I always, always write on my pages. Well, almost. There are one or two where I think 'that's pretty' and that's enough, but otherwise there is always a story. As a child I can remember that when I was asked to write a story it would go on for pages and pages without ending. With my scrapbook pages, I make a conscious effort to write something that at least finishes. Sometimes there is more of a twisted tale, sometimes a page is simply a record of something we've done. Either way, it makes my scrapbooks a wonderful place full of memories. And pages without much writing are easy. I usually do them either as a warm-up if I haven't been scrapping for a while, or I will do one quickly at the end of a craft session. Bish bash bosh. 

I've realised that despite having an influx of cute and fluffy things in to the house this year, my photos and scrapbook pages have been disproportionately degu-related. How could I forget the chinchilla?! The answer to that is that he keeps biting me, and also that he is semi-nocturnal and quite difficult to get a good picture of in daylight. More on both of those things to come, don't worry. But Pep is Chris' lil' dude, and it would be remiss of me not to tell the story of how he came to live here.

Writing, writing, writing. Much less about the photo and more about the story. This was not a quick page - it took me a while to figure out how I was going to include such a lengthy story. And then rather than writing it out first, or even typing it and sticking it on, I just went for it. Straight on the page. I think it turned out rather well :)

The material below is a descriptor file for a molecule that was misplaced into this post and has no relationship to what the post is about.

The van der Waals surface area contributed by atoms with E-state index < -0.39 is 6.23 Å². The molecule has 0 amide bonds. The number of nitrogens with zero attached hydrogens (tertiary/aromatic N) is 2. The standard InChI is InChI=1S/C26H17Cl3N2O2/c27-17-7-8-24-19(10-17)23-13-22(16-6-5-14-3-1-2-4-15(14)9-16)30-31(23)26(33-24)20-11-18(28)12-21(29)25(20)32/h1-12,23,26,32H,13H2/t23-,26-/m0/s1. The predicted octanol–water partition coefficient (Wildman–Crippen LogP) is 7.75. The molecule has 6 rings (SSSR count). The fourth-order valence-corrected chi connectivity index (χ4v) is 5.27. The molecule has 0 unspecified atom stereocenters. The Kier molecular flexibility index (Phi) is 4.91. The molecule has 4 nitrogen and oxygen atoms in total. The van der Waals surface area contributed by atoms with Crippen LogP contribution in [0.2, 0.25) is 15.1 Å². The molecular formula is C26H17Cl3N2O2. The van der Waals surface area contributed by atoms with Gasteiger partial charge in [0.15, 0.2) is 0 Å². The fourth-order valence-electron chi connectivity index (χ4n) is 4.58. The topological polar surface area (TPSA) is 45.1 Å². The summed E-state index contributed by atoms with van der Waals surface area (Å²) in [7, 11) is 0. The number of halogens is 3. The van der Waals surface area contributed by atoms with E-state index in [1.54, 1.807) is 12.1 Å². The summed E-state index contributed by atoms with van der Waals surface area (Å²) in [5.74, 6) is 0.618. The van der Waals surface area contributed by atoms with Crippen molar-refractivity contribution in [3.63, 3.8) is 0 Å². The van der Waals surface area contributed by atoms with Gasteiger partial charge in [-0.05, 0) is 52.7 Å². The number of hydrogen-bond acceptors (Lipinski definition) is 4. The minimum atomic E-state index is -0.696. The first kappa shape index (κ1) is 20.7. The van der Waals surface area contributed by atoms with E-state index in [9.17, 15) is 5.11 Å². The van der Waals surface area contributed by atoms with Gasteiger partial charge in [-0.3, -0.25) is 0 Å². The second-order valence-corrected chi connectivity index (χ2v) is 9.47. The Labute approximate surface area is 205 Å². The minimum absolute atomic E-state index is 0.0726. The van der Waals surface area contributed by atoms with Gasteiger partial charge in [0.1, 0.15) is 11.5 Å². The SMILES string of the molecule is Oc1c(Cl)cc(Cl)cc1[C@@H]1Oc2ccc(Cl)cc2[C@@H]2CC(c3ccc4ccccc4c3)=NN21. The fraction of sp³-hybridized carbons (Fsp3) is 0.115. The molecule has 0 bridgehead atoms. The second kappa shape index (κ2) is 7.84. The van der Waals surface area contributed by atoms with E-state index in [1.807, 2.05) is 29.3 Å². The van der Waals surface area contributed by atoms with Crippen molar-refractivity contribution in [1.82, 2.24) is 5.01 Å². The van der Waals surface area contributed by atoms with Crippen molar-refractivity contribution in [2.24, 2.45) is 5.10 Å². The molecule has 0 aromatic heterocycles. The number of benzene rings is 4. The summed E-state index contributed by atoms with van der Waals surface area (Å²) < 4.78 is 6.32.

Sunday, June 09, 2013

Busy little bees

Things have gone quiet here on the blog front lately, and as usual it isn't for the lack of anything to write about, but because life has suddenly become so busy that there hasn't been time to sit down and put some words + photos together.

When I first met Chris and he told me he kept bees, I didn't really have any concept of what it meant. He became known as 'bee-man' when I talked about him to my friends, and it was one of those things that sounded interesting in a vague sort of way. Mostly I loved his enthusiasm for it, the way that he made bees sound so engaging and his plans for a bee empire. I helped with the honey collection at the end of last summer, but didn't really get involved apart from that. 

Bee-keeping season rolled around in the spring, and it was time to start inspecting hives again. Chris decided to do it at the weekend and invited me along to watch (with my camera, of course). I borrowed a bee suit and away we went.